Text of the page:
This is a tale of traditional values that seems to reinforce the need for strong male leadership in a love relationship. Yes, Shrek and Fiona go on a journey together, so it’s not patriarchal abuse, but rather a need for Shrek to take the lead and even responsibility in his life and love. And Fiona is not fulfilled as a lone warrior leader until she discovers love with Shrek. When Shrek gets back to his real world, he has a renewed appreciation and treasure of his family that rejects the juvenile freedom of his single past. It’s a classic tale of It’s a Wonderful Life, in embracing maturity and responsibility over the carefree selfishness of youth, as well as traditional role models for male and female relationships in love and marriage. In Shrek Forever After, A man needs to lead with a woman who admires him, and a woman needs a man to admire.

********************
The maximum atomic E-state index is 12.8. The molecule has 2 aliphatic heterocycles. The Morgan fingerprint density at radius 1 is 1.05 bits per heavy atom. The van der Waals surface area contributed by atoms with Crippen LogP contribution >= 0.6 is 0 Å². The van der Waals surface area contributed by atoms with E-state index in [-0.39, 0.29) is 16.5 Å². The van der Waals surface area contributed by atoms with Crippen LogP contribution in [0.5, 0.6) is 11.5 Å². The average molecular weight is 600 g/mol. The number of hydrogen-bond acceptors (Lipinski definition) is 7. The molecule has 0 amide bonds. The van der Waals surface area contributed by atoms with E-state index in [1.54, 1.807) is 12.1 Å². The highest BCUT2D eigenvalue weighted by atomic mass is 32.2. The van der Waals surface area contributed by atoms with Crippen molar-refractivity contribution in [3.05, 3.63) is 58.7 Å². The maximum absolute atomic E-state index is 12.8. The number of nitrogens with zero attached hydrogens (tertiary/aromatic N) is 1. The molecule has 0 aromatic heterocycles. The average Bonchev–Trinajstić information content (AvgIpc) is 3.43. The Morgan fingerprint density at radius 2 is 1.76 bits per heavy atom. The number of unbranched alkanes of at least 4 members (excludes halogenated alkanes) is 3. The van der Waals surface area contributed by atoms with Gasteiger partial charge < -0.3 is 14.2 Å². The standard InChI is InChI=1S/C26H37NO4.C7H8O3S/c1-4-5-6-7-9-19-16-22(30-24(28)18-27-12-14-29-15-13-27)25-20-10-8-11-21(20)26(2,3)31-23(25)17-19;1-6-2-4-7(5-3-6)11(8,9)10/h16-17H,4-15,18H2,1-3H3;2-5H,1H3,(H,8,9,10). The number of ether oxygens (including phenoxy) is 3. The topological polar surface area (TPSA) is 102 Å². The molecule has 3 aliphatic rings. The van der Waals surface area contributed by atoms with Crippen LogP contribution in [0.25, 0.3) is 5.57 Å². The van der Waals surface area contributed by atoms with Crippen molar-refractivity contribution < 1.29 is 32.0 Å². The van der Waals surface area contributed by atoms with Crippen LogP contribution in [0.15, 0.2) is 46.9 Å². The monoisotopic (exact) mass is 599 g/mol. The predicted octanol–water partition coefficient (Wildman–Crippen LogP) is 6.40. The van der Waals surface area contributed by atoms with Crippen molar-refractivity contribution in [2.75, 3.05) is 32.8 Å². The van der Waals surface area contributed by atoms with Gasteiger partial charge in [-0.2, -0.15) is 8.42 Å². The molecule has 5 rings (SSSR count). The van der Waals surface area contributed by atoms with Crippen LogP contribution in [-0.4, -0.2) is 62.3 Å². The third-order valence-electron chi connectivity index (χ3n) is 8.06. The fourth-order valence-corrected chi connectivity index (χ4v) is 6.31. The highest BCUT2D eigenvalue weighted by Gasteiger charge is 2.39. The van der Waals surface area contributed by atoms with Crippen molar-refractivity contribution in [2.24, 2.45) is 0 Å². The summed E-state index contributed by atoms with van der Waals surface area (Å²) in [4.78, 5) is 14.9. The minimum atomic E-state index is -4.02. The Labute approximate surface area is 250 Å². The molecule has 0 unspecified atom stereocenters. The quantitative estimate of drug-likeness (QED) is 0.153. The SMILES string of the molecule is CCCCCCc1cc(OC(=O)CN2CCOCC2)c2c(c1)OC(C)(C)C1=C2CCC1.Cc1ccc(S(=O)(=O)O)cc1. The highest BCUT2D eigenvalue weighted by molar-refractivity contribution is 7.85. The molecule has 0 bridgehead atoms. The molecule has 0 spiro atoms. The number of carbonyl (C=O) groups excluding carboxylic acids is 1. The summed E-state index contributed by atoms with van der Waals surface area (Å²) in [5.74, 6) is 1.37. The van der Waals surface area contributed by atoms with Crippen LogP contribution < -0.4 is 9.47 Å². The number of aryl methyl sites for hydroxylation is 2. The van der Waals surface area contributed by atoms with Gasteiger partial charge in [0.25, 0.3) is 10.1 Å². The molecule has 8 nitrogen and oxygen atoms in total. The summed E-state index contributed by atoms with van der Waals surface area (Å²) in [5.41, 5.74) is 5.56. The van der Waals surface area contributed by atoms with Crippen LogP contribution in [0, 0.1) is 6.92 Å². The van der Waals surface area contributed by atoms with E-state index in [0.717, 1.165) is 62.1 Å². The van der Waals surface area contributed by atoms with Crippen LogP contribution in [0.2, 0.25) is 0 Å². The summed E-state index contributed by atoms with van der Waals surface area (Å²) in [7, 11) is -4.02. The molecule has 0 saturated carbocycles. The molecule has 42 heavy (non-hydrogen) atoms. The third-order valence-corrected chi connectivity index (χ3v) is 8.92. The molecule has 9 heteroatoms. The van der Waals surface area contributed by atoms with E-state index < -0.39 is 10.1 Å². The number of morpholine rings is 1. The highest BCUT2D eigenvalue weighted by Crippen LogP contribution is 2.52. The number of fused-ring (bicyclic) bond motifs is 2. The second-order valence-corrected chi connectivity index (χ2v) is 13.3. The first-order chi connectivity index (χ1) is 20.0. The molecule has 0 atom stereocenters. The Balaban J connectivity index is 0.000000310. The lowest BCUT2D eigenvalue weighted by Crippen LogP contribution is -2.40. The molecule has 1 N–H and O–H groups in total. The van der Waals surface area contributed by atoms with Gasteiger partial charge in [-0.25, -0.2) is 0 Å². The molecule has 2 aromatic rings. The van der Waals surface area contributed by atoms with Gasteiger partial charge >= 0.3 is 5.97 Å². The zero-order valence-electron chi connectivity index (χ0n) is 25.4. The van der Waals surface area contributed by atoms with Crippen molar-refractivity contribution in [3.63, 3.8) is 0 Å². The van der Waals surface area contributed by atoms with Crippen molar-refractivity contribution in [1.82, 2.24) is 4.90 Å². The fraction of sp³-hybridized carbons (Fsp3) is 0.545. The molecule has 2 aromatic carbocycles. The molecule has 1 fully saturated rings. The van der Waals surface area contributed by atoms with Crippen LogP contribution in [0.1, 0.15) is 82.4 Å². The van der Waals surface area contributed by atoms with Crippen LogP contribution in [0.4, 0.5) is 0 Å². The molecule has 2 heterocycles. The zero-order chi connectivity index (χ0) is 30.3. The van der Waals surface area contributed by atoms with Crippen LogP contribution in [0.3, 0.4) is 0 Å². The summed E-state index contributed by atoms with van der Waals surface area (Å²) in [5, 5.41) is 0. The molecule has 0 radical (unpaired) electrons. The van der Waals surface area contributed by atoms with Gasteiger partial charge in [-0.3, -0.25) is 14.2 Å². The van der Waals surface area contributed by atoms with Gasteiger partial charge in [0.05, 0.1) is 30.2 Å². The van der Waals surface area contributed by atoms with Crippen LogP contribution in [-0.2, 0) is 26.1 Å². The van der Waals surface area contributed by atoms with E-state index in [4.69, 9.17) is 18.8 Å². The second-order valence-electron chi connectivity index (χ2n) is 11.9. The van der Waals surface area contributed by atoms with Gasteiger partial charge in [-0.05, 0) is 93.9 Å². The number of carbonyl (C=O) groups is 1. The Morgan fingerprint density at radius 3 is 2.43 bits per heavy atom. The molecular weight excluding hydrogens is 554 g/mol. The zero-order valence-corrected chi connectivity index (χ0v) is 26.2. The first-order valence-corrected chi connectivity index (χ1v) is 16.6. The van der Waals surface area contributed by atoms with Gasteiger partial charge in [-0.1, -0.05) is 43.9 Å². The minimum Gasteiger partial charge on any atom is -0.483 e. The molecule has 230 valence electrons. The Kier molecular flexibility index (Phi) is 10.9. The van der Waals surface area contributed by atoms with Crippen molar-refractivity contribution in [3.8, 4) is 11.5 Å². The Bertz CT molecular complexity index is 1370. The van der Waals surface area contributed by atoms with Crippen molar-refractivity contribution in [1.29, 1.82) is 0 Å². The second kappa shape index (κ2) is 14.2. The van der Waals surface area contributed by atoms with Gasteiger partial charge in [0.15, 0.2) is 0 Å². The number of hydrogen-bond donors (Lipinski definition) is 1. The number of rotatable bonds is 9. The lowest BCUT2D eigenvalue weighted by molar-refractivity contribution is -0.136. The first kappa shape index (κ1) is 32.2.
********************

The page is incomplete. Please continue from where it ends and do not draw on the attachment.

Monsters Vs. Aliens

Susan Murphy is struck by a meteor and grows to be 50 feet tall, which, needless to say, jeopardizes her wedding plans with a television weather reporter. Also, she is captured by the military and imprisoned with other monsters they’ve captured over the years. Susan, as the “50 foot woman” meets the Missing Link, Dr. Cockroach and B.O.B., which are homages to the monster movies of the 50s and 60s: the Creature from the Black Lagoon, The Fly and the Blob. Meanwhile, a hostile alien robot has come to earth to “extract” the special substance that made Susan grow big and strong, so that he can become powerful and take over the earth, destroy it and start his own civilization of clones of himself. This bad guy alien is an expression of colonialism that imperialistically exploits other “worlds” for their natural resources and then destroys the inhabitants in order to make it his home.